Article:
How Beer-Making Robots Are Going To Change The Way You Drink
Most of us don’t follow Kickstarter, because there are only so many “roomy” jeans pitches and crappy iPhone wallet designs you can see before your sanity starts slipping. But it’s a compelling site in many, many ways, and one of the most compelling is to see what trends are arriving. And there’s one in particular that beer geeks and people who like good beer should know about.
Namely, the beer robot. Two projects, the Picobrew Zymatic and the BrewBot, were recently funded, and essentially, it takes brewing out of the realm of fussy chemistry and makes it as simple as making bread. While the two devices have different designs and different principles, they both have the same aim; making it simple for you to brew beer.
Everything is computerized and monitored with sensors, from the very beginning. The process of adding hops, yeast, and other items is done automatically; all you have to do is measure it out. Essentially, if you’ve got one of these things, access to a homebrew shop (or catalog) and a hose, you can start making your own beer within minutes of unpacking this thing.
Which, OK, is pretty cool, but the first thing you might be wondering is just how much making your own beer costs. As any homebrewer can tell you, making beer can be a glorious thing, but also an expensive, agonizing and quixotic endeavor. It’s very easy for a batch of beer to go off-kilter, or get skunked, or just taste terrible. Taking those problems out of the equation will, for now, run you about $1300 to $3000. So, yeah, these are, on a personal level, pretty expensive and will be the province of rich people with massive kitchens and frat houses with chemistry majors for a while.
But, and here’s the important part, also well within the reach of restaurants and other places that serve delicious food. And that’s going to change how you drink beer in ways not even the people who designed these things can anticipate.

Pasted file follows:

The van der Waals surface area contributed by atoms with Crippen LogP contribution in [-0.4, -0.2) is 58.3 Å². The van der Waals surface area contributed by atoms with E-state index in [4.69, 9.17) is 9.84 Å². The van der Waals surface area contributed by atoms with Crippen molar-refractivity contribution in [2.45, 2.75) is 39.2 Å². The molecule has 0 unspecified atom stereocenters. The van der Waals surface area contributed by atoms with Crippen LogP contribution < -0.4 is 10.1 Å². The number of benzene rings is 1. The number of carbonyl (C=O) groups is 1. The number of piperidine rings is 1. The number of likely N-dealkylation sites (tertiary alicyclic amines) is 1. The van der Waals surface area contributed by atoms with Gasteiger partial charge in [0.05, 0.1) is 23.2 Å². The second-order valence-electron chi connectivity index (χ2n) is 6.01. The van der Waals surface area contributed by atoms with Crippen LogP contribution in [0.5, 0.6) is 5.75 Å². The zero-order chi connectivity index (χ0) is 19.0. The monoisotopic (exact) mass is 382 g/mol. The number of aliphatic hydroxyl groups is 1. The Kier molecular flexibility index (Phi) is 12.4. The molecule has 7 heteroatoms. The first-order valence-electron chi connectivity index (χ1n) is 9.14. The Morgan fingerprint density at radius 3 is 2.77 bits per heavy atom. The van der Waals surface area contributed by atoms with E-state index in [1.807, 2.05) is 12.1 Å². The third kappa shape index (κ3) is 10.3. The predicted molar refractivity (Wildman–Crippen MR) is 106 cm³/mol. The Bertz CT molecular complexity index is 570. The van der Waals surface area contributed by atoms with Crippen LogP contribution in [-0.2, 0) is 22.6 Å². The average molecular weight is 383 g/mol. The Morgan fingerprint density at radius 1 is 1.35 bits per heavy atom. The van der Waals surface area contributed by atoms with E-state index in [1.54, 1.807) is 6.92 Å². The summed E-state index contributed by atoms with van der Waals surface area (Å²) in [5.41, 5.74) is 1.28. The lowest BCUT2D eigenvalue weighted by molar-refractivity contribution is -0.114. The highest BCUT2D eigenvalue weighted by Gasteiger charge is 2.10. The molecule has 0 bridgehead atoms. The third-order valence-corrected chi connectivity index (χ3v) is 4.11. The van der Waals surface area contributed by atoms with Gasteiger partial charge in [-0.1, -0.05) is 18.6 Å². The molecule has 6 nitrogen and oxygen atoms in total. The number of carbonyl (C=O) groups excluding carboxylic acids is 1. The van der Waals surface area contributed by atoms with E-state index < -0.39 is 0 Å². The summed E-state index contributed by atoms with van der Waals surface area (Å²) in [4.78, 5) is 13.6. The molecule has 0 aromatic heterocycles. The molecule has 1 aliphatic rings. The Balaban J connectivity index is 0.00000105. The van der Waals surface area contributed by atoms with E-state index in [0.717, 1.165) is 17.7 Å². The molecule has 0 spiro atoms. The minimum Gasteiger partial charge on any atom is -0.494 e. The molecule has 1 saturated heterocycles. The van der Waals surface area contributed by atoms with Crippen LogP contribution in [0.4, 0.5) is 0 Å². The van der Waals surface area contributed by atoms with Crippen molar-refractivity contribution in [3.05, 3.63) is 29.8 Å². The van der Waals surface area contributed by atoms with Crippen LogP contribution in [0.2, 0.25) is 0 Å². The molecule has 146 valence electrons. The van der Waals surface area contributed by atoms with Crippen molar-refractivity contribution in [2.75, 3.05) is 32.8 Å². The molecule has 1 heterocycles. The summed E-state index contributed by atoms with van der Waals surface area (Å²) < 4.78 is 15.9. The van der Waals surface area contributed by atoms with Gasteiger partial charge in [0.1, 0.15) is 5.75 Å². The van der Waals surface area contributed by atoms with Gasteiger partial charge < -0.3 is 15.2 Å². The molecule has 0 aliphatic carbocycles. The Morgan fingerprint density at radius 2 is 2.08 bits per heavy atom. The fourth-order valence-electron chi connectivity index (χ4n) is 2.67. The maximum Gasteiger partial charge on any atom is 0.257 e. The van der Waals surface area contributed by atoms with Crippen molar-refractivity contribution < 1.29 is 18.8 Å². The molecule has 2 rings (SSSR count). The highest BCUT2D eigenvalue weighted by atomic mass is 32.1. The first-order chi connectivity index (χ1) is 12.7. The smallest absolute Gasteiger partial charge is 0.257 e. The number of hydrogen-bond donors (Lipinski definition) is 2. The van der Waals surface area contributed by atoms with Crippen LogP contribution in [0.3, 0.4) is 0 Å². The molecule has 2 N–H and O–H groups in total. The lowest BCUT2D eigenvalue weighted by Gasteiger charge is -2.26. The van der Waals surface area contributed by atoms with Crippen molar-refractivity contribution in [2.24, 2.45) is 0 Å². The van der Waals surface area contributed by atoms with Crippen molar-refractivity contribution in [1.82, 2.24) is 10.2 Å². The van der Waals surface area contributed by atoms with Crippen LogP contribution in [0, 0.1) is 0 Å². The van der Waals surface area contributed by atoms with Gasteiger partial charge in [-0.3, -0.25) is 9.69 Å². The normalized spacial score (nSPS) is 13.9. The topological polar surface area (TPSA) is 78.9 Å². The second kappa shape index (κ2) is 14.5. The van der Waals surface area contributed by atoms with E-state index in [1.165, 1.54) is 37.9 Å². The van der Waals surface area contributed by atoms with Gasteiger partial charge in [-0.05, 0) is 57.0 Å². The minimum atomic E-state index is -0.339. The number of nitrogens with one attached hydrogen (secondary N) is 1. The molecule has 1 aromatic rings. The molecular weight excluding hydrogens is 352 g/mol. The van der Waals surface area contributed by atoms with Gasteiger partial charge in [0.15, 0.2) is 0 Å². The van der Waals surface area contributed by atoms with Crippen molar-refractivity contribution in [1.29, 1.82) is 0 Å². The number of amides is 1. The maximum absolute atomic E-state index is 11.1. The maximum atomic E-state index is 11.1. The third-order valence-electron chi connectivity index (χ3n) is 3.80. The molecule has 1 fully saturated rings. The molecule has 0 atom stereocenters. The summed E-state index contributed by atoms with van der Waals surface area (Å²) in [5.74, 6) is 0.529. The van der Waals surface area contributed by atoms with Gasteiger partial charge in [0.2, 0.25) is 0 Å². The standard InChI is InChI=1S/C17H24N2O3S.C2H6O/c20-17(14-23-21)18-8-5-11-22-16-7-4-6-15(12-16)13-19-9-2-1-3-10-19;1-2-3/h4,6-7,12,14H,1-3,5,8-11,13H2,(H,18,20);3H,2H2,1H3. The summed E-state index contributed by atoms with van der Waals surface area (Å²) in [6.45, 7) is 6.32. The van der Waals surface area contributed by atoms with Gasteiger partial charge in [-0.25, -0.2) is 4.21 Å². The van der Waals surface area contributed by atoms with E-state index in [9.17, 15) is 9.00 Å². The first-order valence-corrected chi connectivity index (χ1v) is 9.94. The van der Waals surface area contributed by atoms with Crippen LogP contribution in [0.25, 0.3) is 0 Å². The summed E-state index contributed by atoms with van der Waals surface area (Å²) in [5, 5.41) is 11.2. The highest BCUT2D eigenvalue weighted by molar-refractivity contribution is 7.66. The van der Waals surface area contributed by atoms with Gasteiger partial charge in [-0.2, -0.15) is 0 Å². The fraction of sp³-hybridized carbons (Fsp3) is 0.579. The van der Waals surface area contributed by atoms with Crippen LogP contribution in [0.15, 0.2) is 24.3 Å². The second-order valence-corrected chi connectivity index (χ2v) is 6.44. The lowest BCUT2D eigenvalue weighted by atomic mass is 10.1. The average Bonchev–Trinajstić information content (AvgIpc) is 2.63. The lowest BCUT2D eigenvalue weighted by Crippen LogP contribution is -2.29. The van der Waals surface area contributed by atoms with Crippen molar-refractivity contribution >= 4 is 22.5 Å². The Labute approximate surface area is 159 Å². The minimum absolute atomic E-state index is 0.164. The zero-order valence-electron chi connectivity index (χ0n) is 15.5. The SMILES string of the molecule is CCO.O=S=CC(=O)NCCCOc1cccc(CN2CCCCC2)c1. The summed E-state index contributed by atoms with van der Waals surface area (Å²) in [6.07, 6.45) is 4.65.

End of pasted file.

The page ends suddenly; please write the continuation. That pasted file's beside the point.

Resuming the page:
To understand why, it’s important to understand why more restaurants aren’t breweries. Leaving aside, for a moment, the fact that each state has bizarre and obnoxious liquor laws that make it difficult to start a brewery, let alone a brewpub, brewing on a mass production scale is even more fraught with problems and pitfalls. Craft beer is delicious, but it takes a lot of work to ensure each batch of each beer tastes exactly the same, every time. There’s a reason “brewmaster” is both a title and a full-time, stressful job.
These machines are designed to take that out of the equation, so that any restaurant can make its own beer. Furthermore, $1,300 to $3000 is nothing for your local high-end restaurant. They own stoves that cost more. And it’s a lot easier to experiment with beer when you only have to make a few gallons of it. The same is true of breweries; instead of having to spend a lot of time screwing around with a recipe that might not make sense to produce on a large-scale, they can use these beerbots to make a small batch, fiddle with it, and go from there.
This will have two effects. One, you’ll see a lot more “cooking beers” on menus within a year; while you can’t necessarily sell the beer you brew with these robots, nothing’s stopping you from cooking with it. And two, beer will, in places that allow it, get hyperlocal. It won’t just be that your city has a couple of breweries, beer gardens, and gastropubs; every restaurant interested in beer will have its own, small-batch beer production. In a year or so, there will be places where you can go around the block and try a few dozen different beers. New recipes and varieties of beer will be hitting the bars; formerly obscure beers will become easier to find; and more experimentation will find us new and exciting ideas in beer, or revive old ones.
In other words, you might want to start preparing your liver now, because there’s about to be an explosion of great beer for you to drink. Thanks, robots!
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